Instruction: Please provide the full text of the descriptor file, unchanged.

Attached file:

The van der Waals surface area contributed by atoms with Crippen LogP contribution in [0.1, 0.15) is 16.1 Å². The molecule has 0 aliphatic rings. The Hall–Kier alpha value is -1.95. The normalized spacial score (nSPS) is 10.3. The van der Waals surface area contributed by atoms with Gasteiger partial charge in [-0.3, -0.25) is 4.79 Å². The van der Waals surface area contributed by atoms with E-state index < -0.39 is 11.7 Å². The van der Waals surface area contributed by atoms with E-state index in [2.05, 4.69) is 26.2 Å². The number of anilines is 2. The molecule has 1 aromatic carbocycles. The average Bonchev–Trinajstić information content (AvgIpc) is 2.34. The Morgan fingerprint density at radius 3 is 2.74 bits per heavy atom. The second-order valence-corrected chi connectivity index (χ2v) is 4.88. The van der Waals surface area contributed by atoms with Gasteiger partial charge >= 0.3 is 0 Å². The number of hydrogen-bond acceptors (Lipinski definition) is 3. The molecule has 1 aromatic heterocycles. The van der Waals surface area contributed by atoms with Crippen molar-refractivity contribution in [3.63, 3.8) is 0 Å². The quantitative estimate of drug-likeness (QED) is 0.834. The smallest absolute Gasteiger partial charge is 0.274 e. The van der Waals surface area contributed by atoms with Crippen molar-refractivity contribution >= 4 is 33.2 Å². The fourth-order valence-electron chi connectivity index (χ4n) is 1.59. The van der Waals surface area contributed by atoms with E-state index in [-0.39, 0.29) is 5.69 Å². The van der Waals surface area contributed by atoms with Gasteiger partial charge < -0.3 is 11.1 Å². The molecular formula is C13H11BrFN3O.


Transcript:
The van der Waals surface area contributed by atoms with Crippen LogP contribution in [0.1, 0.15) is 16.1 Å². The molecule has 0 aliphatic rings. The Hall–Kier alpha value is -1.95. The normalized spacial score (nSPS) is 10.3. The van der Waals surface area contributed by atoms with Gasteiger partial charge in [-0.3, -0.25) is 4.79 Å². The van der Waals surface area contributed by atoms with E-state index < -0.39 is 11.7 Å². The van der Waals surface area contributed by atoms with E-state index in [2.05, 4.69) is 26.2 Å². The number of anilines is 2. The molecule has 1 aromatic carbocycles. The average Bonchev–Trinajstić information content (AvgIpc) is 2.34. The Morgan fingerprint density at radius 3 is 2.74 bits per heavy atom. The second-order valence-corrected chi connectivity index (χ2v) is 4.88. The van der Waals surface area contributed by atoms with Gasteiger partial charge >= 0.3 is 0 Å². The number of hydrogen-bond acceptors (Lipinski definition) is 3. The molecule has 1 aromatic heterocycles. The van der Waals surface area contributed by atoms with Crippen molar-refractivity contribution in [3.63, 3.8) is 0 Å². The quantitative estimate of drug-likeness (QED) is 0.834. The smallest absolute Gasteiger partial charge is 0.274 e. The van der Waals surface area contributed by atoms with Crippen molar-refractivity contribution >= 4 is 33.2 Å². The fourth-order valence-electron chi connectivity index (χ4n) is 1.59. The van der Waals surface area contributed by atoms with E-state index in [-0.39, 0.29) is 5.69 Å². The van der Waals surface area contributed by atoms with Gasteiger partial charge < -0.3 is 11.1 Å². The molecular formula is C13H11BrFN3O.